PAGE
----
Many companies seek to achieve an agile development strategy. Sometimes it is not exactly needed and might bring some difficulties (as our CEO Tomas Kratky already mentioned in one of his older articles here). But sometimes an agile-type strategy naturally evolves in the development department. In the third part of our MANTA Cases series, we will take a look at how one of our customers uses MANTA in a (not agile) development team.
One Too Many Patches
One of our customers, an international bank, was using a workshop-type software to release internal production software. Because this internal database software is so complex, they have 10 to 15 patches of code each day between releases. To make sure that the environment doesn’t crash, they have to deploy these patches of code all at once. Each patch of code is created by a different development team, and the individual teams are not aware of the dependencies between their parts of the code. Because of this, the patches were often deployed in the wrong order causing the entire environment to crash.
These crashes often made the deployment process last more than one day, with numerous other patches needing to be developed to fix the problems created while deploying the previous patches.
Understanding the Environment
The patches of code the development team wrote were all improvements to their internal database system (e.g., changing database logic, repairing certain objects, even adding new columns or creating more tables and views). Such patches resulted in changes in paths or even in values within the environment. And given the size of our customer’s database – which contained multiple banking systems, each having an average of 180 thousand scripts – and the amount of data being added to the database each day, it was necessary to perform the 10-15 patches daily.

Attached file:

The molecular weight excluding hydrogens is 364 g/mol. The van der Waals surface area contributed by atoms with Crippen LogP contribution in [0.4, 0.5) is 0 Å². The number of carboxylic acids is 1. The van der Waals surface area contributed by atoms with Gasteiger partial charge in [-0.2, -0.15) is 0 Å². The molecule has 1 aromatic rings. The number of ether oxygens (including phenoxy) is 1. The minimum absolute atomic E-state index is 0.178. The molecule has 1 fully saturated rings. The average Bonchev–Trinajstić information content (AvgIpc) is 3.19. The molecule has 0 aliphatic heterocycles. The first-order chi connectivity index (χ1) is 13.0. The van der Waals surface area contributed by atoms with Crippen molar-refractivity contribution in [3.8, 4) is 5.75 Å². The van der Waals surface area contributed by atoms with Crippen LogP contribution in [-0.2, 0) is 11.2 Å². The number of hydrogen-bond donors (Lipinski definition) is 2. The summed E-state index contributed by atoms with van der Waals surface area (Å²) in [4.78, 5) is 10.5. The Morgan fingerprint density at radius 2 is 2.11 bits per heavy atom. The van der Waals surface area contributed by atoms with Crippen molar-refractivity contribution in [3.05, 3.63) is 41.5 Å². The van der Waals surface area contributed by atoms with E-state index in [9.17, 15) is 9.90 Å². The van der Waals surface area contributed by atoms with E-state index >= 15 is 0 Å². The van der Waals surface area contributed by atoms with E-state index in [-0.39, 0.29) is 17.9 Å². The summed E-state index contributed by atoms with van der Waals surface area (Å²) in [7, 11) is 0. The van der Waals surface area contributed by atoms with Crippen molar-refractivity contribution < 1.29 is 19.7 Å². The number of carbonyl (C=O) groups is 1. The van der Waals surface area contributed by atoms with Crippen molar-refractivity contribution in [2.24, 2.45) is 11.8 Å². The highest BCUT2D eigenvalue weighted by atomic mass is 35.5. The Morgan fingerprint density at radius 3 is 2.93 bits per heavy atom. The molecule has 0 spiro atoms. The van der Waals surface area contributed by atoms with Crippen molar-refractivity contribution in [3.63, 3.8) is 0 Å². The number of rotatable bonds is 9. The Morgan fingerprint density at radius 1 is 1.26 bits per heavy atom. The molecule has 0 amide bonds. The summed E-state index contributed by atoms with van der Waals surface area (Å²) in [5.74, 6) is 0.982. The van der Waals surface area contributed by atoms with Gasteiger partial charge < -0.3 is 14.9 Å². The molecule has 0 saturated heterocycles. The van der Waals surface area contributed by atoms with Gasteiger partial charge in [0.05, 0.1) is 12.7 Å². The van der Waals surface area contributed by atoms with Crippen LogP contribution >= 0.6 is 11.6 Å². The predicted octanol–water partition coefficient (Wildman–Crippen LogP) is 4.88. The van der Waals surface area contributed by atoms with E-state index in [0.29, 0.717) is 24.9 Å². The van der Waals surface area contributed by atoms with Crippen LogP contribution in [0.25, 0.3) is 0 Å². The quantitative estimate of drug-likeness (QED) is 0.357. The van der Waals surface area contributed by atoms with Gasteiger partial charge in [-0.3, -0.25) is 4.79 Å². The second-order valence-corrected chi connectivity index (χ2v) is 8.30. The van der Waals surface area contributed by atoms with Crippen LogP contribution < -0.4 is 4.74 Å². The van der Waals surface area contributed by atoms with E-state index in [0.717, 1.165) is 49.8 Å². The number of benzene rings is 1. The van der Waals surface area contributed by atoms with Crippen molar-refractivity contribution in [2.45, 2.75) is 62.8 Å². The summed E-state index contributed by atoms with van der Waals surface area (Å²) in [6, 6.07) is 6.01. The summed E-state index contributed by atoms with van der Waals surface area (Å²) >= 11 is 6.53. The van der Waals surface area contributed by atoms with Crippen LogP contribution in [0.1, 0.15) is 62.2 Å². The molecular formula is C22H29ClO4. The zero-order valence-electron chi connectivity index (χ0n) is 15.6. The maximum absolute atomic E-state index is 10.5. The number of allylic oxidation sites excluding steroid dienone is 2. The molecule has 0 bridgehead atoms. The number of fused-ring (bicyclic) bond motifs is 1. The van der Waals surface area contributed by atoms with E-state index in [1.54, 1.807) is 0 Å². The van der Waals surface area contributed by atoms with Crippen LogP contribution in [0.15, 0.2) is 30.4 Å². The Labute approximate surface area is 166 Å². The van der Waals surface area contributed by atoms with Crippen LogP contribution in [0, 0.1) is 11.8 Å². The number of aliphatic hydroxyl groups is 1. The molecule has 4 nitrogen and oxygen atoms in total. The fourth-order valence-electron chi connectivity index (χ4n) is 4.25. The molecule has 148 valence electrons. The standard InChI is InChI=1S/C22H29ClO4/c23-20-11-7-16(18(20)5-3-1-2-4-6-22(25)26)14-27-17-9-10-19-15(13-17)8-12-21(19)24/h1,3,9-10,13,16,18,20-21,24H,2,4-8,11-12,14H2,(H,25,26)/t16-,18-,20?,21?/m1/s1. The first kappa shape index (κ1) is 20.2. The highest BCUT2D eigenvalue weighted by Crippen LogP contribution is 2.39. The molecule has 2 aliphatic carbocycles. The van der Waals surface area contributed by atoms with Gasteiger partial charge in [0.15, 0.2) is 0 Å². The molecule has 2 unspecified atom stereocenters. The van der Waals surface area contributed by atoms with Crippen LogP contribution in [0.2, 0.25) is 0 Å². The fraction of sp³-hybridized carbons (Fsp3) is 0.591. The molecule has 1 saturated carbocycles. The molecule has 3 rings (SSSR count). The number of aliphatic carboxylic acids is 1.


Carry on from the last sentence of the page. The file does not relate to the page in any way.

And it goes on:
The only way the customer could keep up with the (not) agile development pace and effectively find the dependencies between the patches was to apply automated software like MANTA.
Now that the customer has MANTA on their development team, they take all the patches that need to be deployed that day and let MANTA run them. MANTA draws out all the dependencies between the individual objects that the patches are related to. Then the customer exports them using MANTA’s API and has an automatically sorted order that it needs to deploy the patches in so that the environment will survive. This has cut the entire deployment down to a couple of minutes and has also made it a one-person job.
This one person now only needs to:
- Gather the patches
- Upload them into MANTA
- Use MANTA to determine the order of deployment
- Order the scripts accordingly
- Release them in that order
Now, the customer can be sure that the patches will be deployed correctly and that it will be done in just a couple of minutes, making the daily-release strategy actually work out every day.
MANTA has been an enormous help to their situation. And well, what can we say: this case is proof that not every development team chooses to be agile. Some just have to adjust their development pace to the complexity of their environment.
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